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The Art of Subliminal Advertising

Did Aleve intend something beyond "pain relief" with its Jeopard sponsorship?
Did Aleve intend something beyond "pain relief" with its Jeopard sponsorship?
Denise Blasevick

"I see what you did there."

When a brand puts something out there that has a bit of a wink to it, consumers have a chance to get in on the joke. Sometimes, however, things are so clever that one wonders if the brand intended such a connection to be made...and those who get said über-clever connection are left wondering whether it was intentional or serendipitous.

The Aleve tie in to hit-TV game show Jeopardy is a great example. Take a look at this photo featuring New Jersey resident Jason Keller at the end of one of his many Jeopardy victories. The smiling Keller adds $25,000 to his growing pot and gets to stay for another try at winning even more money. What about the other two contestants? The connection from Aleve at first seems obvious: the analgesic is relieving their pain by providing some token "loser money." But what else do you notice?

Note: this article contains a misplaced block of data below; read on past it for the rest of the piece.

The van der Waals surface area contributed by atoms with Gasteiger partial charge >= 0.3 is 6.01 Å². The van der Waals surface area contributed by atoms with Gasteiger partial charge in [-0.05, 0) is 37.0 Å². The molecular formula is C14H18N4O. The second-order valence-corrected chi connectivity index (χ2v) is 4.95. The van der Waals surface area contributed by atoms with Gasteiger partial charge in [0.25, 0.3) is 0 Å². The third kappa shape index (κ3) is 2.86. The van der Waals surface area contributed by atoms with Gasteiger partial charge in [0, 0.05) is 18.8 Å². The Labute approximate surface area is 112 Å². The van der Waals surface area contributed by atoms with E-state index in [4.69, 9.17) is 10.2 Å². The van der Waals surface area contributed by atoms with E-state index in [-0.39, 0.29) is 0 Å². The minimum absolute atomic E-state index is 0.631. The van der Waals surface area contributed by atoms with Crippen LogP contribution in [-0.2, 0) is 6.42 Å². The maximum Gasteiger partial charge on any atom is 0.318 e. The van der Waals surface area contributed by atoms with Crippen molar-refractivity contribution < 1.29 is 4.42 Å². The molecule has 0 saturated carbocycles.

This isn't just any pain reliever sponsoring Alex Trebek's forum for geniuses and trivia masters. There is some subliminal reinforcement of the "Aleve" brandname. The winner gets to stay. Each loser must, ahem, leave. "I leave." "Aleve." Now look at the photo again, from left to right: I stay (to compete again), I leave (with dashed dreams), I leave (having to face friends and relatives after an abysmal performance).

Did Aleve intend this subtle and even comical brand reinforcement? Or is this just a "happy accident" waiting to be discovered by some viewers? Perhaps the brand will provide the answer to this post.